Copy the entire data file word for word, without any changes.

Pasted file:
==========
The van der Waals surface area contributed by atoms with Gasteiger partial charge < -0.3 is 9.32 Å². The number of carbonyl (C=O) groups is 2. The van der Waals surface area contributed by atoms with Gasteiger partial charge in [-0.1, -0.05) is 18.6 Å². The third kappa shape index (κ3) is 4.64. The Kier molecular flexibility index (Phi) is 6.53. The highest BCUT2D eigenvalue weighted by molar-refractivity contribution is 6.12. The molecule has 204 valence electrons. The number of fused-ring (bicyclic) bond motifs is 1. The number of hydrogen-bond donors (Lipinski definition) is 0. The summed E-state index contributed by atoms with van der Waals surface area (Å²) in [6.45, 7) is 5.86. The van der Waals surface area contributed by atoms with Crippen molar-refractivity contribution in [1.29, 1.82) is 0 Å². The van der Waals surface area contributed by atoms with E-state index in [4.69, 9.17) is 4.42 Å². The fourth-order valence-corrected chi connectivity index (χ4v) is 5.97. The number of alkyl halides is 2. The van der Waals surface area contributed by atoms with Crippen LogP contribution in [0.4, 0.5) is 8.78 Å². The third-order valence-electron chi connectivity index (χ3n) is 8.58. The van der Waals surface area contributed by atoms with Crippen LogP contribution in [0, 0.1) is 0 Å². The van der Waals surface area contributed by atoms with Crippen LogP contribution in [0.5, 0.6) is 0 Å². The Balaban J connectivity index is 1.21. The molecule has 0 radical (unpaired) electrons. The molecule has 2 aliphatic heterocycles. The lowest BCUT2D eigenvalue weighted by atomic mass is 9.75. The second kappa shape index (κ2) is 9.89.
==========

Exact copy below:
The van der Waals surface area contributed by atoms with Gasteiger partial charge < -0.3 is 9.32 Å². The number of carbonyl (C=O) groups is 2. The van der Waals surface area contributed by atoms with Gasteiger partial charge in [-0.1, -0.05) is 18.6 Å². The third kappa shape index (κ3) is 4.64. The Kier molecular flexibility index (Phi) is 6.53. The highest BCUT2D eigenvalue weighted by molar-refractivity contribution is 6.12. The molecule has 204 valence electrons. The number of fused-ring (bicyclic) bond motifs is 1. The number of hydrogen-bond donors (Lipinski definition) is 0. The summed E-state index contributed by atoms with van der Waals surface area (Å²) in [6.45, 7) is 5.86. The van der Waals surface area contributed by atoms with Crippen molar-refractivity contribution in [1.29, 1.82) is 0 Å². The van der Waals surface area contributed by atoms with E-state index in [4.69, 9.17) is 4.42 Å². The fourth-order valence-corrected chi connectivity index (χ4v) is 5.97. The number of alkyl halides is 2. The van der Waals surface area contributed by atoms with Crippen LogP contribution in [0.4, 0.5) is 8.78 Å². The third-order valence-electron chi connectivity index (χ3n) is 8.58. The van der Waals surface area contributed by atoms with Crippen LogP contribution in [0, 0.1) is 0 Å². The van der Waals surface area contributed by atoms with Crippen LogP contribution in [0.5, 0.6) is 0 Å². The Balaban J connectivity index is 1.21. The molecule has 0 radical (unpaired) electrons. The molecule has 2 aliphatic heterocycles. The lowest BCUT2D eigenvalue weighted by atomic mass is 9.75. The second kappa shape index (κ2) is 9.89.